The Williamsburg Hotel Boom - When did North Brooklyn become a destination?
Anyone who has recently traveled along Wythe avenue in North Williamsburg may have noticed a rapid change in what was an already a famously gentrifying neighborhood. Along a two block strip between North 10th and North 12th, you will see a cluster of new luxury hotels popping up faster than you can say 'L Train shutdown'. A boom that started with The McCarren Hotel & Pool has continued to move west towards the waterfront and further south towards the old Domino Sugar Factory. The neighborhood that ushered in the Hipster phenomenon has morphed into something more adult. If you walk a few blocks east of Wythe Avenue onto Bedford (the main thoroughfare), you will find a growing retail presence where you can get your new iPhone at the Apple Store, walk down the block to get your jeans at the Levis store, do some shopping at the Whole foods, and work-off those calories at the Equinox. How convenient.
Gone are the early hipster gathering places like The Galapagos Art Space, where you may have attended the latest indie film festival or burlesque show. Or The Glasslands Art Space, where one might catch a performance from the band TV On The Radio before heading to the after party at 475 Kent. All this probably followed by a late morning brunch at the Verb Cafe, where you may have been served a toasted everything bagel and hot chocolate from the very same TVOTR band members you were partying with the night before.
It was this insulated vibe that made Williamsburg the coolest place nobody new about in the late 90's early 00's. This was a time before millennials would come riding in on a social media wave, documenting and demystifying everything we once held sacred in this neighborhood. This was a time when Vice Media was just a small storefront in SoHo, American Apparel sold Baby T's and Babushkas in catalogues, and you could get a seat on the L Train at any time of day. Today American Apparel is going out of business, The wait to get into the Bedford avenue L could be longer than the time you spend riding the train, and the Disney owned Vice magazine now occupies the very same building that was The Glasslands Art Space.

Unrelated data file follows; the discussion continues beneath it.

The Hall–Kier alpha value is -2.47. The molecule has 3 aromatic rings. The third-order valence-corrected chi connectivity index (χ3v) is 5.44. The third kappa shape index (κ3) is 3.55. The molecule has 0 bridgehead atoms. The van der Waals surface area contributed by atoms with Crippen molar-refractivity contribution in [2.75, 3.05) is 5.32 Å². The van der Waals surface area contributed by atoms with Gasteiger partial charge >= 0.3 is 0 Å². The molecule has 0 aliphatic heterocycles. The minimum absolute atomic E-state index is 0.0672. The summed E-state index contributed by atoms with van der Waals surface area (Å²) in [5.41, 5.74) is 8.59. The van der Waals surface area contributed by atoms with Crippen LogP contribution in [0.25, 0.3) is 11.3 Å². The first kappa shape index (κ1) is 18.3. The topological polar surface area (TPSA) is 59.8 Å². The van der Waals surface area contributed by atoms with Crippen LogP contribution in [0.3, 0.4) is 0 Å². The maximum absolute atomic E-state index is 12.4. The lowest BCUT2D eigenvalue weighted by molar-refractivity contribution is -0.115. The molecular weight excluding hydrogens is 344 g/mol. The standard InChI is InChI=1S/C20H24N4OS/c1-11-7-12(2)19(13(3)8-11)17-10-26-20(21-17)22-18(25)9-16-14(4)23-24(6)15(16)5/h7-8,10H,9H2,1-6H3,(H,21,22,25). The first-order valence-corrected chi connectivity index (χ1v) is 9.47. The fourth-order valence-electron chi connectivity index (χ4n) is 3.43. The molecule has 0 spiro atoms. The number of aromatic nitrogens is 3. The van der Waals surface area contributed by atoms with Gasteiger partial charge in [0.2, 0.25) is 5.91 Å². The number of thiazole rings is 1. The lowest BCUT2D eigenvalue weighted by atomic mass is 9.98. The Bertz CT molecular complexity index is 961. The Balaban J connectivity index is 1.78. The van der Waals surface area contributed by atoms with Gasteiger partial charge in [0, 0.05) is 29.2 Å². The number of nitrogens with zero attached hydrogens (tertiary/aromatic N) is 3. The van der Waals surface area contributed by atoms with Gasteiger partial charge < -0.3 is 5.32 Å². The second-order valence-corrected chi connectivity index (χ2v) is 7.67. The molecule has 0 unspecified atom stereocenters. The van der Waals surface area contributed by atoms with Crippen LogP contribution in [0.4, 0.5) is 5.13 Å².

Fate it seems is not without a sense of irony. ( Morpheus - The Matrix 1999)
But all has not been lost... despite the rapid changes Williamsburg still has its character. You can still find Polish old ladies nosily peering out their aluminum sided houses onto the streets below, or hear the Latino old timers slamming down Domino tiles in front of The South Side bodegas... Or you probably just carved out a piece of real estate on the concrete floor in McCarren park to catch a movie during the hottest night of the summer.
This neighborhood feels more like a village than a part of a major metropolis. It is still the coolest neighborhood I know. But don't take my word for it. Come visit for yourself, and don't forget, if you need luggage storage in between your room stay and your flight, reserve with Free Your Arms. (Shameless plug, I know.)
To read more about this hotel boom check out this article from The Daily Beast.